It is thus we obey the laws of society, because they are the laws of virtue. In their authority we see, not the array of force and terror, but the venerable image of our country's honor. Every good citizen makes that honor his own, and cherishes it not only as precious, but as sacred. He is willing to risk his life in its defence, and is conscious that he gains protection while he gives it.

For, what rights of a citizen will be deemed inviolable, when a state renounces the principles that constitute their security? Or, if his life should not be invaded, what would its enjoyments be in a country odious in the eyes of strangers, and dishonored in his own? Could he look with affection and veneration to such a country as his parent? The sense of having one would die within him; he would blush for his patriotism, if he retained any, and justly, for it would be a vice. He would be a banished man in his native land.

I see no exception to the respect, that is paid among nations to the law of good faith. If there are cases in this enlightened period, when it is violated, there are none when

it is decried. It is the philosophy of politics, the religion of government. It is observed by barbarians—a whiff of tobacco smoke, or a string of beads, gives not merely binding force, but sanctity to treaties. Even in Algiers, a truce may be bought for money; but when ratified, even Algiers is too wise, or too just, to disown and annul its obligation.

Thus we see, neither the ignorance of savages, nor the principles of an association for piracy and rapine, permít a nation to despise its engagements. If, sir, there could be a resurrection from the foot of the gallows, if the victims of justice could live again, collect together and form a society, they would, however loath, soon find themselves obliged to make justice, that justice under which they fell, the fundamental law of their state. They would perceive, it was their interest to make others respect, and they would therefore soon pay some respect themselves to the obligations of good faith.

It is painful, I hope it is superfluous, to make even the supposition, that America should furnish the occasion of this opprobrium. No, let me not even imagine, that a republican government, sprung, as our own is, from a people enlightened and uncorrupted, a government whose origin is right, and whose daily discipline is duty, can, upon solemn debate, make its option to be faithless-can dare to act what despots dare not avow.

LESSON CXIV.

Christian Benevolence. CHALMERS. The benevolence of the gospel lies in actions. The benevolence of our fictitious writers, in a kind of high-wrought delicacy of feeling and sentiment. The one dissipates all its fervor in sighs and tears and idle aspirations—the other reserves its strength for efforts and execution. The one regards it as a luxurious enjoyment for the heart—the other as a work and business for the hand.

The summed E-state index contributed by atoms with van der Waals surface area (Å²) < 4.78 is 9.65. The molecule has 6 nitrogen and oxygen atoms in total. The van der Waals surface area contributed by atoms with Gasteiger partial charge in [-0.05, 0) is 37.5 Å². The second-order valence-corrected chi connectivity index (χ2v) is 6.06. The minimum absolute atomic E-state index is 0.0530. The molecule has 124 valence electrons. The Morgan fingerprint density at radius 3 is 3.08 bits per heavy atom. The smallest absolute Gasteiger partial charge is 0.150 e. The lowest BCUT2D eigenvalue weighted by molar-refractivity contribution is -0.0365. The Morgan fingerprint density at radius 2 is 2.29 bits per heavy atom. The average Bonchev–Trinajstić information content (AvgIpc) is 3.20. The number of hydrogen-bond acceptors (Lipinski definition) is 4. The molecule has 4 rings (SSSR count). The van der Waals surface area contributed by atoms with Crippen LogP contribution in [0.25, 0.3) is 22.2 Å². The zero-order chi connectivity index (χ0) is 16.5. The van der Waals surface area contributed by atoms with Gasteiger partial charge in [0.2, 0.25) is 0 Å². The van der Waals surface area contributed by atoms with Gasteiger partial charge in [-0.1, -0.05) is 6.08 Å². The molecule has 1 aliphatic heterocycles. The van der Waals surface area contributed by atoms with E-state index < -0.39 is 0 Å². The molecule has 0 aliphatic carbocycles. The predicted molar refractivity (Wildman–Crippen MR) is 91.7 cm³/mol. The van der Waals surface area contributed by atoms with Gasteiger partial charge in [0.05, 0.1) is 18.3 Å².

The one sits in indolence, and broods, in visionary rapture, over its schemes of ideal philanthropy—the other steps abroad, and enlightens by its presence, the dark and pestilential hovels of disease. The one wastes away in empty ejaculation—the other gives time and trouble to the work of beneficence-gives education to the orphan-provides

clothes for the naked, and lays food on the table of the hungry.

The one is indolent and capricious, and often does mischief by the occasional overflowings of a whimsical and illdirected charity—the other is vigilant and discerning, and takes care lest his distributions be injudicious, and the effort of benevolence be misapplied. The one is soothed with the luxury of feeling, and reclines in easy and indolent satisfaction—the other shakes off the deceitful languor of contemplation and solitude, and delights in a scene of activity.

Remember, that virtue, in general, is not to feel, but to do; not merely to conceive a purpose, but to carry

that purpose into execution; not merely to be overpowered by the impression of a sentiment, but to practise what it loves, and to imitate what it admires.

To be benevolent in speculation, is often to be selfish in action and in reality. The vanity and the indolence of man delude him into a thousand inconsistencies. He professes to love the name and the semblance of virtue, but the labor of self denial terrifies him from attempting it. The emotions of kindness are delightful to his bosom, but then they are little better than a selfish indulgence-they terminate in his own enjoyment--they are a mere refinement of luxury. His eye melts over the picture of fictitious distress, while not a tear is left for the actual starvation and misery with which he is surrounded.

It is easy to indulge the imaginations of a visionary heart in going over a scene of fancied affliction, because here there is no sloth to overcome—no avaricious propensity to control-no offensive or disgusting circumstances to allay the unmingled impression of sympathy, which a soft and elegant picture is calculated to awaken.

It is not so easy to be benevolent in action and in reality, because here there is fatigue to undergo—there is time and money to give there is the mortifying spectacle of vice, and folly and ingratitude to encounter. We like to give you the fair picture of love to man,

because to throw over it false and fictitious embellishments, is injurious to its cause. These elevate the fancy by romantic visions, which can never be realized. They imbitter the heart by the most severe and mortifying disappointments, and often force us to retire in disgust, from what Heaven has intended to be the theatre of our discipline and preparation.